[1] See The World Order of Baháʾuʾlláh: Selected Letters (Wilmette: Baháʾí Publishing Trust, 1991), pp. 170-186.


  • 54. The number nine, which in itself is the number of perfection, is considered by the Baháʾís as sacred because it is symbolic of the perfection of the Baháʾí Revelation, which constitutes the ninth in the line of existing 20 religions, the latest and fullest Revelation which mankind has ever known. The eighth is the Religion of the Báb, and the remaining seven are: Hinduism, Buddhism, Zoroastrianism, Judaism, Christianity, Islám and the religion of the Sabaeans. These religions are not the only true religions that have appeared in the world, but are the only ones which are still existing. There have always been divine prophets and messengers, to many of whom the Qurʾán refers. But the only ones existing are those mentioned above.

    (28 July 1936)

    55. The nine religions to which you have referred include both the Bábí and the Baháʾí Dispensations, Baháʾuʾlláh being the ninth Prophet in the series. The other Prophets included are Zoroaster, Krishna, Moses, the Christ, Muhammad, Buddha, the Prophet of the Sabaeans Whose name is unrecorded, the Báb and Baháʾuʾlláh.... Buddha appeared in the Adamic cycle....

    (13 July 1938)

    56. Regarding Lao-Tse: the Baháʾís do not consider him a prophet, or even a secondary prophet or messenger, unlike Buddha or Zoroaster, both of Whom were divinely appointed and fully independent Manifestations of God.

    As to the religion of the Sabaeans, very little is known about the origins of this religion, though we Baháʾís are certain of one thing, that the founder of it has been a divinely-sent Messenger. The country where Sabaeanism became widespread and flourished was Chaldea, and Abraham is considered as having been a follower of that Faith.

    (10 November 1939)

    57. With reference to your question concerning the Sabaean and Hindu religions: there is nothing in the Teachings that could help us in ascertaining which one of these two Faiths is older. Neither history seems to be able to provide a definite answer to this question. The records concerning the origin of these religions are not sufficiently detailed and reliable to offer any conclusive evidence on this point.

    (9 November 1940)

    -- The Compilation of Compilations, vol. I, p.20


    "After the spread of the religion of Jesus and the establishment of his Word, the learned among the Christians changed the term "sign" to "wonder." Perhaps this latter word is taken from the terminology of the "Sabian" religion, which was the religion of the peoples of Europe, Africa, and Asia (excluding the Indians and Chinese) before the appearance of Moses, Jesus, and Muhammad."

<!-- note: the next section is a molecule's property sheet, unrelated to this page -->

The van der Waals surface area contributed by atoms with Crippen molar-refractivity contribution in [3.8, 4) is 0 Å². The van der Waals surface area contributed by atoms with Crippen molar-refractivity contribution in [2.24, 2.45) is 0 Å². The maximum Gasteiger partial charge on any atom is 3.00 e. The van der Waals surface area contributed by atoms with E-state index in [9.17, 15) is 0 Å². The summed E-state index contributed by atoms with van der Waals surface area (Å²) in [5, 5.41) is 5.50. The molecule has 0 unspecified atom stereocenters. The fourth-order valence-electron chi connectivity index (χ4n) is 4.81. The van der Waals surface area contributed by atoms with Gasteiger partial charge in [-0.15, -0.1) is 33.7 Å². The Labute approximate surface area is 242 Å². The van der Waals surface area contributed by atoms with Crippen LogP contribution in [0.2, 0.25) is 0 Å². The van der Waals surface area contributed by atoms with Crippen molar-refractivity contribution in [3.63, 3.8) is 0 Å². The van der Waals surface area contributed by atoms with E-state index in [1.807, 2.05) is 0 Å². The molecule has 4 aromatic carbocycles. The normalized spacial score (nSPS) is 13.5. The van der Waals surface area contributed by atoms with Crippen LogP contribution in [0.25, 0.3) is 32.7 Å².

-- Mirza Abu'l-Fadl, Miracles and Metaphors, p.100


    “As to the Sabeans, they do worship the names of the stars and claim that they got their religion from Seth and Idrís; they trace their origin to Sábí, son of Idrís and also believe in Yahyá, son of Zachariah [John, the Baptist]. They do expect the Manifestation of Jesus, Son of Mary. In the Presence of the Throne they are mentioned as the Sabeans.”

    -- Baháʾuʾlláh, Kitáb-i-Badí
    (áʾín-i Sábiʾín by Ruhu'llah Mihrabkhani, Institute for Baháʾí Studies in Persian, Dundas/Ontario, 1994)

    Compiler's note: Rather than get into a debate as to whether the Harranians or the Mandaeans are the actual group mentioned in the Qurʾán, Baháʾuʾlláh simply acknowledges them both as claimants to the designation. However, Baha'u'llah is referring to the Mandaean Sabians and the Harranian Sabians. He doesn't deal here with the Mesopotamian Sabaeans (Saba or Sheba).


    "This Dispensation [Baháʾí Faith] and that of the Point of the Bayán [the Báb] are like the Dispensations of Yahyá, son of Zachariah and of Jesus, Son of Mary. The son of Zachariah, invested with the glory of Prophethood, gave unto the people the tidings of the Manifestation of the Spirit [Jesus]; both lived in the same epoch. Some of the people did apprehend the purpose of the words of the son of Zachariah and some did not when after the martyrdom of the son of Zachariah some of his followers did not turn to the Manifestation of the All-Merciful, that is Jesus and strayed from the way of the Unity of God. They still dwell on earth and are known by some as the Sabeans; these people regard themselves as the followers of that Holiness but they remained deprived of their object and purpose."

    -- Baháʾuʾlláh, Kitáb-i-Badí
    (á'ín-i Sábi'ín by Ruhu'llah Mihrabkhani, Institute for Baháʾí Studies in Persian, Dundas/Ontario, 1994)


    The remnants of Sabianism are the idolaters of Africa, it appeared in Mesopotamia. The religion of Abraham was revealed among the Sabians just as Jesus appeared among the Jews.

    -- Haifa Notes of Shoghi Effendi's Word Volumes 1 and 2 by May Maxwell and Mary (Ruhiyyih Khanum) Maxwell